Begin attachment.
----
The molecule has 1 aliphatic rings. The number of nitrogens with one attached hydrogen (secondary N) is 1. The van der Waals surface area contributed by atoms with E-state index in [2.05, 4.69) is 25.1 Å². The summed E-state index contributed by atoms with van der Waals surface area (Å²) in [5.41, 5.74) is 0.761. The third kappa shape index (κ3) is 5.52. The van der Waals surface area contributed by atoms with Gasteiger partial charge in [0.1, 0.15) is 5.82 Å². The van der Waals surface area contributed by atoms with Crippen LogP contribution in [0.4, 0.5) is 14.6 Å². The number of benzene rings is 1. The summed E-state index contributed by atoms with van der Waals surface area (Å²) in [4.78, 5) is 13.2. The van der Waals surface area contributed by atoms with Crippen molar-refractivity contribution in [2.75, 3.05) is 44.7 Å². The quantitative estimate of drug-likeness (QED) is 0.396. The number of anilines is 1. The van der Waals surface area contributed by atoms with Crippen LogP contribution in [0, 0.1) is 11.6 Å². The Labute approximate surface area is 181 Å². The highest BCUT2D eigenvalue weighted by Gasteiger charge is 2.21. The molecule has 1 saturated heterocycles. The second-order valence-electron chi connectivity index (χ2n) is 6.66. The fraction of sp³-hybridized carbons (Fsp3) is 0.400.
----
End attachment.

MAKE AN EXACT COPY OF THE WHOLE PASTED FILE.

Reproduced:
The molecule has 1 aliphatic rings. The number of nitrogens with one attached hydrogen (secondary N) is 1. The van der Waals surface area contributed by atoms with E-state index in [2.05, 4.69) is 25.1 Å². The summed E-state index contributed by atoms with van der Waals surface area (Å²) in [5.41, 5.74) is 0.761. The third kappa shape index (κ3) is 5.52. The van der Waals surface area contributed by atoms with Gasteiger partial charge in [0.1, 0.15) is 5.82 Å². The van der Waals surface area contributed by atoms with Crippen LogP contribution in [0.4, 0.5) is 14.6 Å². The number of benzene rings is 1. The summed E-state index contributed by atoms with van der Waals surface area (Å²) in [4.78, 5) is 13.2. The van der Waals surface area contributed by atoms with Crippen molar-refractivity contribution in [2.75, 3.05) is 44.7 Å². The quantitative estimate of drug-likeness (QED) is 0.396. The number of anilines is 1. The van der Waals surface area contributed by atoms with Crippen LogP contribution in [0, 0.1) is 11.6 Å². The Labute approximate surface area is 181 Å². The highest BCUT2D eigenvalue weighted by Gasteiger charge is 2.21. The molecule has 1 saturated heterocycles. The second-order valence-electron chi connectivity index (χ2n) is 6.66. The fraction of sp³-hybridized carbons (Fsp3) is 0.400.